• 26. The Baseline „If the management idea fits the nature of the organizational culture it will most likely work. If not, it will most likely fail.“ • Kanban does not fit to all organizational cultures • Kanban is less invasive than Scrum, but still a big challenge for most enterprisesSource: William E. Schneider, The Reengineering Alternative
  • 27. Organizational Culture We pay attention to… Collaboration Culture Presence and Control Culture Reality Goal Synergy Goal Dominance Method Teamwork Method Gain control Customer Relationship Cooperation Customer Relationship Controlled Organizational Model Team Organizational Model Hierarchy Archetype Family Archetype Military The way we take Personal decisions is… Impersonal Goal Improvement Goal Excellency Method Personal growth Method Growth of expertise Customer Relationship Fulfilment Customer Relationship Exploit your USP Organizational Model Network Organizational Model Matrix, ad hoc Archetype Religion Archetype University Possible Cultivation Culture Future Competence CultureSource: William E. Schneider, The Reengineering Alternative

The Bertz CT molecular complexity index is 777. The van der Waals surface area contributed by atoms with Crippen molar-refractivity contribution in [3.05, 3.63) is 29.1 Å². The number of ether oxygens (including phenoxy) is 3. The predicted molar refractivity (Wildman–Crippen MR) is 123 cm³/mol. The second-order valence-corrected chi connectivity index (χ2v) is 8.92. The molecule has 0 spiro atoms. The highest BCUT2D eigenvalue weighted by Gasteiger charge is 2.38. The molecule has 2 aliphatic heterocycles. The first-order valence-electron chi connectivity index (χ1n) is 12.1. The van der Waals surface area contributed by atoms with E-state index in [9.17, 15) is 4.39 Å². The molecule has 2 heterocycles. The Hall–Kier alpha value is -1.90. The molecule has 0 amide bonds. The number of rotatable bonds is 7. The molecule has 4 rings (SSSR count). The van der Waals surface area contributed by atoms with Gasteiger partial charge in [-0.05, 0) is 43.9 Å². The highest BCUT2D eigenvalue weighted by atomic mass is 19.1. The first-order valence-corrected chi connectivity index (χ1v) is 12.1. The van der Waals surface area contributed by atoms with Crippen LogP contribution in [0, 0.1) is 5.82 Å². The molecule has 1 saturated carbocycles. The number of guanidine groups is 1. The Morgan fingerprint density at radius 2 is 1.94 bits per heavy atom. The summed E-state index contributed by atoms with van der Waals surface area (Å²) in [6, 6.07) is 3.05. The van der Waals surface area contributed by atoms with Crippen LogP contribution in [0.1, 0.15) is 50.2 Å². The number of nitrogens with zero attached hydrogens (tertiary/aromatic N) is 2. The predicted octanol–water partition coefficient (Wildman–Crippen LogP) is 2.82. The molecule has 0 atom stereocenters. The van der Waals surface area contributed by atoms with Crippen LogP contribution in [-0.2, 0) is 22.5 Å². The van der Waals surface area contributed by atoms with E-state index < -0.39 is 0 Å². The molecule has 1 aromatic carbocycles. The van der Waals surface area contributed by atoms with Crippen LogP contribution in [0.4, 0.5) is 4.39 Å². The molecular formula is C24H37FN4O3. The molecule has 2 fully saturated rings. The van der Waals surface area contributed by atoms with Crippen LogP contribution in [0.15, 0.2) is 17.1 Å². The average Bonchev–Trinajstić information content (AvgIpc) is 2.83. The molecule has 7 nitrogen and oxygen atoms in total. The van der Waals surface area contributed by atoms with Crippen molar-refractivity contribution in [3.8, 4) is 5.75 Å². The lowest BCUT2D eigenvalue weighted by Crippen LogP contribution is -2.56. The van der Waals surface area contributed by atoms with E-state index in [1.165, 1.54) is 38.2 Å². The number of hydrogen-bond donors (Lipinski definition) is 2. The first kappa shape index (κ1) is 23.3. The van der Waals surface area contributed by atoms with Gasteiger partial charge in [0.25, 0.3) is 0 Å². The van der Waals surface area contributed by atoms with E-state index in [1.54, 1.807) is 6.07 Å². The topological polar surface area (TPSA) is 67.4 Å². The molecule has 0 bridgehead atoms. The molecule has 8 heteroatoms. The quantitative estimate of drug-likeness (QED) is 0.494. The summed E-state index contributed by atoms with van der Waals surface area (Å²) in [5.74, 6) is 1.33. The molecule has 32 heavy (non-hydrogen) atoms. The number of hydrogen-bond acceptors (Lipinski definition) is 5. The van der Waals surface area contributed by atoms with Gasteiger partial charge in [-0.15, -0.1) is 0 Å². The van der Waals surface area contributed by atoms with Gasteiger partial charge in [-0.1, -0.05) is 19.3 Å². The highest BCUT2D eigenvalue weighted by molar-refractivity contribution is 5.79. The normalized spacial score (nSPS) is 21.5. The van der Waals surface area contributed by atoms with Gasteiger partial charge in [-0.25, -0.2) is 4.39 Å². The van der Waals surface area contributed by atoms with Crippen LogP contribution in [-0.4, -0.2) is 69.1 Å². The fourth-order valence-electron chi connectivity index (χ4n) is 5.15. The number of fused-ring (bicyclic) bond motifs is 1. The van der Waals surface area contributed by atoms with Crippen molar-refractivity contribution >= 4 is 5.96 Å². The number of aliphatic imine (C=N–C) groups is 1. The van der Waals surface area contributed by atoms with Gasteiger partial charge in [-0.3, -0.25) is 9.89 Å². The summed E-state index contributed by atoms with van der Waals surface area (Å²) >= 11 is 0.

• 28. The Six Kanban Practices • Visualize work • Limit the work in progress • Manage flow • Make policies explicit • Implement feedback loops • Improve collaboratively, evolve experimentallySource: Leopold, Kaltenecker, Kanban in der IT
  • 29. Six Kanban Core Practices We pay attention to…Collaboration Culture Presence and Control Culture Reality Make Feedback policies loops explicit Visualize Limit the WIP work Scrum ? The way we takePersonal decisions is… Impersonal Improve (based on Manage flow models) Kanban focuses on operational excellence by getting statistical control and improving the Possible system‘s cultureCultivation Culture Future Competence Culture
  • 30. Core Processes of Traditional PM We pay attention to…Collaboration Culture Presence and Control Culture Reality Project Initiating planning Executing Controlling The way we takePersonal decisions is… Impersonal Closing Traditional project management focuses on getting control of a team and utilizing them to the highest possible extent PossibleCultivation Culture Future Competence Culture